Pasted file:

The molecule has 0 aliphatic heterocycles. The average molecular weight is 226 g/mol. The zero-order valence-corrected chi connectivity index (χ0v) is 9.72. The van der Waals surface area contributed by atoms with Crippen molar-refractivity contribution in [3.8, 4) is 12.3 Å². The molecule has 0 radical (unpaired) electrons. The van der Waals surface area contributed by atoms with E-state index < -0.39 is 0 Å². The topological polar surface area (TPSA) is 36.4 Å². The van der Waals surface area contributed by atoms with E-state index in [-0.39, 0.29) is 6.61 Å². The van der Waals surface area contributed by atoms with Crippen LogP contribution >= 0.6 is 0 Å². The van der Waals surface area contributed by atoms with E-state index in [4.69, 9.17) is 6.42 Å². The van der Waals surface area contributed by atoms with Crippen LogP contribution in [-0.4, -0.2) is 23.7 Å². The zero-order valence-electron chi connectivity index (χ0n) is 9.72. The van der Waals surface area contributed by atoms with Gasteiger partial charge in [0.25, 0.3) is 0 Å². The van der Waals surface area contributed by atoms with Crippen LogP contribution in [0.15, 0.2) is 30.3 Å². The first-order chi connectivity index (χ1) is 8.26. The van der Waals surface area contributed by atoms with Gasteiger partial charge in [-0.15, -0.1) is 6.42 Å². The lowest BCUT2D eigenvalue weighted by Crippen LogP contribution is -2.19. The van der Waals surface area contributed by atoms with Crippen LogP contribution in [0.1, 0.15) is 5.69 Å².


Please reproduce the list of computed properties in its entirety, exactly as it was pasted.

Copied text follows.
The molecule has 0 aliphatic heterocycles. The average molecular weight is 226 g/mol. The zero-order valence-corrected chi connectivity index (χ0v) is 9.72. The van der Waals surface area contributed by atoms with Crippen molar-refractivity contribution in [3.8, 4) is 12.3 Å². The molecule has 0 radical (unpaired) electrons. The van der Waals surface area contributed by atoms with E-state index < -0.39 is 0 Å². The topological polar surface area (TPSA) is 36.4 Å². The van der Waals surface area contributed by atoms with E-state index in [-0.39, 0.29) is 6.61 Å². The van der Waals surface area contributed by atoms with Crippen LogP contribution >= 0.6 is 0 Å². The van der Waals surface area contributed by atoms with E-state index in [4.69, 9.17) is 6.42 Å². The van der Waals surface area contributed by atoms with Crippen LogP contribution in [-0.4, -0.2) is 23.7 Å². The zero-order valence-electron chi connectivity index (χ0n) is 9.72. The van der Waals surface area contributed by atoms with Gasteiger partial charge in [0.25, 0.3) is 0 Å². The van der Waals surface area contributed by atoms with Crippen LogP contribution in [0.15, 0.2) is 30.3 Å². The first-order chi connectivity index (χ1) is 8.26. The van der Waals surface area contributed by atoms with Gasteiger partial charge in [-0.15, -0.1) is 6.42 Å². The lowest BCUT2D eigenvalue weighted by Crippen LogP contribution is -2.19. The van der Waals surface area contributed by atoms with Crippen LogP contribution in [0.1, 0.15) is 5.69 Å².